Experience was a driver of many of the conversations we were able to sit in on at NRF 2019. Now that digital retail has become so popular, it’s clear that the primary way for brick and mortar retailers to retain relevance is to offer a unique experience to their shoppers.
It all comes back to what is now a dynamic customer journey. Customers aren’t coming directly to your store like they used to. Their decision to shop in-store is part of a larger journey that involved online decision-making, the consideration of convenience, and, most important for this discussion, a desire for an experience.
It’s not just about the product that you carry anymore – customers are coming to you because they expect a certain experience from your brand. They want to feel a certain way when they’re shopping, from glamorous and aspirational in a high-end clothing store to hygienic and fresh in a grocery store. Today, you need to give them the experience that they’re looking for in order to continue driving traffic to your store.
Andrew Hoeft, Founder and CEO, Pinpoint Software
Finally, we’d be remiss not to include our own founder’s predictions for the world of retail. After a weekend spent listening to retail industry giants at NRF 2019, and using those concepts to form his own hypotheses, Andrew landed on the word, “advocacy”.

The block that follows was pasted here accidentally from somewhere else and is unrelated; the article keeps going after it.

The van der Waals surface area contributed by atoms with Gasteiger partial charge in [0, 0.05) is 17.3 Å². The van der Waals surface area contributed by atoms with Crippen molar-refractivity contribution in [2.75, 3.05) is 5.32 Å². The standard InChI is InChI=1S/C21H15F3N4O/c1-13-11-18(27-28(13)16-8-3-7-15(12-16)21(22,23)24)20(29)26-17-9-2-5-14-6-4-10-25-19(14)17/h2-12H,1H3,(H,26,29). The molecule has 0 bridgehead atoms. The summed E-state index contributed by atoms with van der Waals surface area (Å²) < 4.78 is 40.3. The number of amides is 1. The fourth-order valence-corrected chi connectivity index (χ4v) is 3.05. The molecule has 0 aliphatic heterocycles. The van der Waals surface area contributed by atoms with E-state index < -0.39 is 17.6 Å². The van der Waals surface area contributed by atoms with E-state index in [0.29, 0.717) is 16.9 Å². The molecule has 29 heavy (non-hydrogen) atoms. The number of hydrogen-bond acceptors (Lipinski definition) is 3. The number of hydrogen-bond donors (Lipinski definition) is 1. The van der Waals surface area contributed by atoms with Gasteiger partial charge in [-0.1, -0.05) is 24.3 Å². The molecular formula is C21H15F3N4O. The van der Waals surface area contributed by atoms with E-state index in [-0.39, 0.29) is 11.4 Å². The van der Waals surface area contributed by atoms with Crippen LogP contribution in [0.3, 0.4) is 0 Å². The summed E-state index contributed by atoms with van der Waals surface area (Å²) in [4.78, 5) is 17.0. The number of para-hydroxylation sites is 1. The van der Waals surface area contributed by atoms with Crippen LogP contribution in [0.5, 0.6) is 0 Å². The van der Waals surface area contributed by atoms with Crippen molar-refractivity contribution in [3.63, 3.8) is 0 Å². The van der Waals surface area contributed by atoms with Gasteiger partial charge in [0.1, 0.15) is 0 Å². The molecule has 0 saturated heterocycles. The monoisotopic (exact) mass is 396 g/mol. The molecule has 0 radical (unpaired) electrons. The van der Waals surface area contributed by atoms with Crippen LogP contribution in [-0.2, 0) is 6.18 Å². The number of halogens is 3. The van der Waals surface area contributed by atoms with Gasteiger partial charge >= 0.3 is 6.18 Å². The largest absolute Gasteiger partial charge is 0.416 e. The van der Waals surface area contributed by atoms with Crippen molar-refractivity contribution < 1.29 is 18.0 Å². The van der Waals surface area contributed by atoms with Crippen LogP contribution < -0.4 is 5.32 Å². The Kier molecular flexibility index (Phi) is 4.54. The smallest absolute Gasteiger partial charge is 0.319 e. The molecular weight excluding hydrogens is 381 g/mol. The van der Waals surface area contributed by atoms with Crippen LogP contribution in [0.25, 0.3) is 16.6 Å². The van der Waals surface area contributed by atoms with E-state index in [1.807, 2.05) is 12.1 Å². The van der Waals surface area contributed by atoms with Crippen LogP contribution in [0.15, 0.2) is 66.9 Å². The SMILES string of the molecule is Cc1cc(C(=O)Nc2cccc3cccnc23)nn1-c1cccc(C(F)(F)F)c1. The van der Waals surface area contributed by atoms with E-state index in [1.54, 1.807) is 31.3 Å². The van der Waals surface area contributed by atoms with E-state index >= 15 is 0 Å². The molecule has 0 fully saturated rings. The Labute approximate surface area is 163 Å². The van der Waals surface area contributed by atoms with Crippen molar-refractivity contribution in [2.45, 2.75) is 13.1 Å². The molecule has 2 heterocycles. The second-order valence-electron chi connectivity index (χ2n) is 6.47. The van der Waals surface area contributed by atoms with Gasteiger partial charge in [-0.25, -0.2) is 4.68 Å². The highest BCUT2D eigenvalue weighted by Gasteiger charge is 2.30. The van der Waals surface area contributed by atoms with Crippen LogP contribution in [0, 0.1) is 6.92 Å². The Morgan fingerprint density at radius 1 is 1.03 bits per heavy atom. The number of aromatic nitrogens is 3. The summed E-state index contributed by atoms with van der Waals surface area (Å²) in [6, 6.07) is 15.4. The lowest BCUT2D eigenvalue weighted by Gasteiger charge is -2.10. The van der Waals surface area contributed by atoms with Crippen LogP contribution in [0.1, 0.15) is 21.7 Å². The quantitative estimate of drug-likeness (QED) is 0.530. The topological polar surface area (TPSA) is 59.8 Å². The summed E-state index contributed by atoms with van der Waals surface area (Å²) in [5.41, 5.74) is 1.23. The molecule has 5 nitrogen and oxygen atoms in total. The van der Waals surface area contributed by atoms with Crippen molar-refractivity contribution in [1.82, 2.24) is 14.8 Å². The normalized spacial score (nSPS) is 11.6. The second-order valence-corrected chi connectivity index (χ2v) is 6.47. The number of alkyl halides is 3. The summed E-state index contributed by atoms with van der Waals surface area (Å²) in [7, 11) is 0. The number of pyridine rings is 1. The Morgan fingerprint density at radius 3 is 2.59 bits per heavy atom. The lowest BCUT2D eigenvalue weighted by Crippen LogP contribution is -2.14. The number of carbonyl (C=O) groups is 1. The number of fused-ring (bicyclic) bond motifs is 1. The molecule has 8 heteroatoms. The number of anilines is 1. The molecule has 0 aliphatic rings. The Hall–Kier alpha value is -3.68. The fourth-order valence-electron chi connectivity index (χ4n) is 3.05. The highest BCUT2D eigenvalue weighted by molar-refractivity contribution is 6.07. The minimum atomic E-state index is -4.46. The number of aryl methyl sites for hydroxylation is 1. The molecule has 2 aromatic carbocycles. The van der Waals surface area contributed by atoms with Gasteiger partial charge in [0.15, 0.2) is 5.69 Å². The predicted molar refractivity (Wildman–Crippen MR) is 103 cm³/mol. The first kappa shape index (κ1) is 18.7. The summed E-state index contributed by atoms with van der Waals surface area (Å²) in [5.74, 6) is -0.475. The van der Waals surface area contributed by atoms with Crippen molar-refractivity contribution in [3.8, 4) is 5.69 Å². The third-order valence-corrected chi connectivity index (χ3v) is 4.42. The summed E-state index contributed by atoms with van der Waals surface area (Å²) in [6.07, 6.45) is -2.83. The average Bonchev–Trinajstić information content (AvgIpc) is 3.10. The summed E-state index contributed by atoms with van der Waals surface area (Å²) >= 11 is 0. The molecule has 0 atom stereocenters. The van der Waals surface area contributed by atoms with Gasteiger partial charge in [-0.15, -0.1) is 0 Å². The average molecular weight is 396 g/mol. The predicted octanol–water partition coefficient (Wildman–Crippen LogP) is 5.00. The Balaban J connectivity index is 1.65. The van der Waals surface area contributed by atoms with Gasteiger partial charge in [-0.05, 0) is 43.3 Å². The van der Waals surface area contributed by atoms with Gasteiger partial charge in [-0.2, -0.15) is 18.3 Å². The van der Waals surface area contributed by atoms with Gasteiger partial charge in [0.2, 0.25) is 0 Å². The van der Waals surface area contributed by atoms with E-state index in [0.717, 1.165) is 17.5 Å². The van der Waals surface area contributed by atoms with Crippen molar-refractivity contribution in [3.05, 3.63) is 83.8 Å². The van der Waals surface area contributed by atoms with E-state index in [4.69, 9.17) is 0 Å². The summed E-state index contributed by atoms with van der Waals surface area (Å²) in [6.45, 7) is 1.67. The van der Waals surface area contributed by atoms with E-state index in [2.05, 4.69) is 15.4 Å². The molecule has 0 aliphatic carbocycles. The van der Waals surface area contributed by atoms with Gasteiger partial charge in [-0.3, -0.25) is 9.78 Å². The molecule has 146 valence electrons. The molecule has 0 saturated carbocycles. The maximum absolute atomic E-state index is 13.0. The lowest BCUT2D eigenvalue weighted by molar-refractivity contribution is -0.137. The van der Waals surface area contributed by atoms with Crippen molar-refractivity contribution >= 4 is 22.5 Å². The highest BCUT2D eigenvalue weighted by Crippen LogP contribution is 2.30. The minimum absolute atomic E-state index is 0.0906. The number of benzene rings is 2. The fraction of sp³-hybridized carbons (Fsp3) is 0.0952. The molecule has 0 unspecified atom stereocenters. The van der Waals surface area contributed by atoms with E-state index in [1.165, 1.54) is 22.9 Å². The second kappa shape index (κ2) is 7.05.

It’s a word that has new meaning in a digital age, one in which every customer has an opportunity to become a brand ambassador. Every shopping experience has the potential to become a viral social media moment, one that either sends customers to your store in droves or stops people from setting foot within your four walls. While you may see the value of a sale today as the revenue you make from it, the real currency of success is loyalty and advocacy. By serving your customers with an experience that surprises and delights them, you’ll generate the kind of loyalty that is essential to surviving in the retail industry.
However, customers aren’t the only potential advocates for your business. It’s just as important to cultivate your employees into brand ambassadors, because they have the power to affect a customer’s experience and perception of your company. When you keep your employees informed, and give them ownership and responsibility within your organization, they’ll feel more connected to your brand and more likely to recommend your store to potential customers.